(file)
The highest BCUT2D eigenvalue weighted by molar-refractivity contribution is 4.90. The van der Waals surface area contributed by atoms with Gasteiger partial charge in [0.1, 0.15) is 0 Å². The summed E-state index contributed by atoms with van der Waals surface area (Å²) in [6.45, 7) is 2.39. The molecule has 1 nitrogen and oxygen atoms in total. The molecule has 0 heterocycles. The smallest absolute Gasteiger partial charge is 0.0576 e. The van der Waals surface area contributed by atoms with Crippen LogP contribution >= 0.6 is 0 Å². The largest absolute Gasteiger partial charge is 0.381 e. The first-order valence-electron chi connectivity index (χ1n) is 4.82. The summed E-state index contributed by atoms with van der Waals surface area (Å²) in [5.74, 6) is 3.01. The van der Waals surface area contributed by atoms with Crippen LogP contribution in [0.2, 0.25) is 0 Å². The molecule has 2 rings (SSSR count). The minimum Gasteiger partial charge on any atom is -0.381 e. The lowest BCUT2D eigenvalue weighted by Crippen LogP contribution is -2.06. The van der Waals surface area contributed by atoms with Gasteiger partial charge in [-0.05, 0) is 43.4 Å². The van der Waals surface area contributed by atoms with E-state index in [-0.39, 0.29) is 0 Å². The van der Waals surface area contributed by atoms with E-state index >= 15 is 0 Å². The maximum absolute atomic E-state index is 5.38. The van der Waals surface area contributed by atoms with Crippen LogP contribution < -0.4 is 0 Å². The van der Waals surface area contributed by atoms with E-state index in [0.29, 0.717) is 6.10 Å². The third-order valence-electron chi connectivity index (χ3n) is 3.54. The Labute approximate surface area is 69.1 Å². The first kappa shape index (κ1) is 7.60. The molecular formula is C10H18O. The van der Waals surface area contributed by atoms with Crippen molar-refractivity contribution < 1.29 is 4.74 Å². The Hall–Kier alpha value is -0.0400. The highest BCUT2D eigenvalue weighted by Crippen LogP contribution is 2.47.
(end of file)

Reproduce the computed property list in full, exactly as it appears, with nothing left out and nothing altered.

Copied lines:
The highest BCUT2D eigenvalue weighted by molar-refractivity contribution is 4.90. The van der Waals surface area contributed by atoms with Gasteiger partial charge in [0.1, 0.15) is 0 Å². The summed E-state index contributed by atoms with van der Waals surface area (Å²) in [6.45, 7) is 2.39. The molecule has 1 nitrogen and oxygen atoms in total. The molecule has 0 heterocycles. The smallest absolute Gasteiger partial charge is 0.0576 e. The van der Waals surface area contributed by atoms with Crippen LogP contribution >= 0.6 is 0 Å². The largest absolute Gasteiger partial charge is 0.381 e. The first-order valence-electron chi connectivity index (χ1n) is 4.82. The summed E-state index contributed by atoms with van der Waals surface area (Å²) in [5.74, 6) is 3.01. The van der Waals surface area contributed by atoms with Crippen LogP contribution in [0.2, 0.25) is 0 Å². The molecule has 2 rings (SSSR count). The minimum Gasteiger partial charge on any atom is -0.381 e. The lowest BCUT2D eigenvalue weighted by Crippen LogP contribution is -2.06. The van der Waals surface area contributed by atoms with Gasteiger partial charge in [-0.05, 0) is 43.4 Å². The van der Waals surface area contributed by atoms with E-state index in [-0.39, 0.29) is 0 Å². The van der Waals surface area contributed by atoms with E-state index >= 15 is 0 Å². The maximum absolute atomic E-state index is 5.38. The van der Waals surface area contributed by atoms with Crippen LogP contribution < -0.4 is 0 Å². The van der Waals surface area contributed by atoms with E-state index in [0.29, 0.717) is 6.10 Å². The third-order valence-electron chi connectivity index (χ3n) is 3.54. The Labute approximate surface area is 69.1 Å². The first kappa shape index (κ1) is 7.60. The molecular formula is C10H18O. The van der Waals surface area contributed by atoms with Crippen molar-refractivity contribution < 1.29 is 4.74 Å². The Hall–Kier alpha value is -0.0400. The highest BCUT2D eigenvalue weighted by Crippen LogP contribution is 2.47.